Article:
In this submission NYCI outlines what we believe should be Government priorities for action and spending in Budget 2016;
1. Invest in Youth Work Services
Increase investment in Youth Work Services in light of the growing numbers of young people and to ensure implementation of the National Youth Strategy
2. Providing supports for most disadvantaged young jobseekers
Increase the investment to the Youth Employability Initiative to €3m to support projects by the youth work sector to address needs of long-term unemployed jobseekers
3. Incentivise education, training and work for young jobseekers
Restore the adult rate of €188 to all young jobseekers under 26 years who are participating in education, training and work experience opportunities
4. Tackling Alcohol Related Harm
Introduce a 1.25% social responsibility levy on drinks manufacturers to generate funds to replace the sponsorship of large sporting events by the drinks industry
5. Promoting Youth Participation in the Democratic Process
Introduce a Youth Voter Registration and Participation Initiative to promote voter registration and mobilisationDownload:
‘Home is Where the Heart is’ was an NYCI conference on return migration from a youth perspective.
The conference was opened by the Minister of State for the Diaspora, Jimmy Deenihan, TD and explored:
• barriers to young emigrants returning to Ireland at present
• supports required to help young emigrants to return in the future
• the essential components of a strategy to facilitate return migration
Download the complete report (PDF) below:Download:
The review provides a comprehensive analysis and summary of key national and international evidence in relation to health inequalities, along with an overview of the extent of health inequalities among young people in Ireland.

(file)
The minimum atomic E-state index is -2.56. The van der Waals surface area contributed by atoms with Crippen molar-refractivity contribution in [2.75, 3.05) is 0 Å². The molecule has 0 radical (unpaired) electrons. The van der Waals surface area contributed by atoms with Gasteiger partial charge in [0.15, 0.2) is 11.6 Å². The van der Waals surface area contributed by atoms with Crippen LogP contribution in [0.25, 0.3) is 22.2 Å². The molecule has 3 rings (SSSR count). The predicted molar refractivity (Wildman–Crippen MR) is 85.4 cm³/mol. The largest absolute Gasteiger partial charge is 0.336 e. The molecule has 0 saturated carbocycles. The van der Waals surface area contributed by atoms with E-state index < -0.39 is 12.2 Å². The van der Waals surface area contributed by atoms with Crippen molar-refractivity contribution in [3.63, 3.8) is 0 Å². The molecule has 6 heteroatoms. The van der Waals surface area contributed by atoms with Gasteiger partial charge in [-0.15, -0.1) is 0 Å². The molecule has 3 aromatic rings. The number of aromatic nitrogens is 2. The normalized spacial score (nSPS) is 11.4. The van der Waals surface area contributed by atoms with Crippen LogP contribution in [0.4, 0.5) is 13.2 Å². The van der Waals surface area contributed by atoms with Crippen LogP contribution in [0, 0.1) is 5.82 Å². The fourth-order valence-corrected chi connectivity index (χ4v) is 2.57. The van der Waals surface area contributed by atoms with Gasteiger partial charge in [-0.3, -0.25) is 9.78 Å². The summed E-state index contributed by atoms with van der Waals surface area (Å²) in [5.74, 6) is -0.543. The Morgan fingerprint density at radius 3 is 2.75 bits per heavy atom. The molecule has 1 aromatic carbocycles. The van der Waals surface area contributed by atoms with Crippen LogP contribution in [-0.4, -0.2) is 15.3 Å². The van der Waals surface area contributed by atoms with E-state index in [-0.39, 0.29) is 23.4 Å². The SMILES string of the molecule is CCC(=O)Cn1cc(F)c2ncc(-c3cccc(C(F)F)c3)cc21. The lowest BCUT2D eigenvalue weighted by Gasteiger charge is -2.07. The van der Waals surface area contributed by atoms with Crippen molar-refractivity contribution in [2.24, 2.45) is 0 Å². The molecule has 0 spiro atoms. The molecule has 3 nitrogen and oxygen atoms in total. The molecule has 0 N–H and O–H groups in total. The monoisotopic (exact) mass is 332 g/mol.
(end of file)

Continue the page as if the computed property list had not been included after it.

In addition, the review highlights gaps and limitations in knowledge in Ireland as they relate to the Irish youth population. It provides an overview of recent policies and initiatives that can contribute to strengthening our capacity to address health inequalities across the youth sector.
NYCI and the National Youth Health Programme will work with partners across the voluntary and statutory sector to ensure a continued, integrated approach is taken to address the determinants of health and that investment is universal but at an intensity that is proportionate to the level of need.
While we acknowledge the maintenance of funding for youth work services at the current level as significant and the additional monies allocated to Child Benefit, we are disappointed that Government did not act to address the other policy priorities identified in the NYCI Pre-Budget Submission 2015 which affect the lives of children and young people.Download:
The voluntary youth sector will have many challenges to face inthe next three years as theycontinue to change lives and communities for the better. The National Youth Council of Ireland has a crucial role to play in representing and strengthening the sector throughout this difficult period and will work to achieve our Vision and Mission in conjunction with our partners through the implementation of ‘Rising to the Challenge, Delivering Outcomes’Download:
A new poll Red C poll commissioned by the National Youth Council of Ireland (NYCI) has found that 30% of young people aged 18-25 were not registered to vote in advance of the recent local and European elections. The problem is most acute among the 18-21 age group with up to 43% of this cohort not registered. On a more positive note, the poll found that 54% of those who were on the electoral register did vote in May. Young voters were also asked about who they voted for in the local and European elections and the results are outlined below.
In light of our decision to support a yes vote in the Children's Referendum, NYCI supports the inclusion of the key principles of ‘best interest’ and ‘voice of the child’ which are now reflected in the Children and Family Relationships Bill.
Request for submissions to inform the development of a National
Strategy on Education for Sustainable Development in Ireland
Submission from the National Youth Council of Ireland
Policy, Reports and Submissions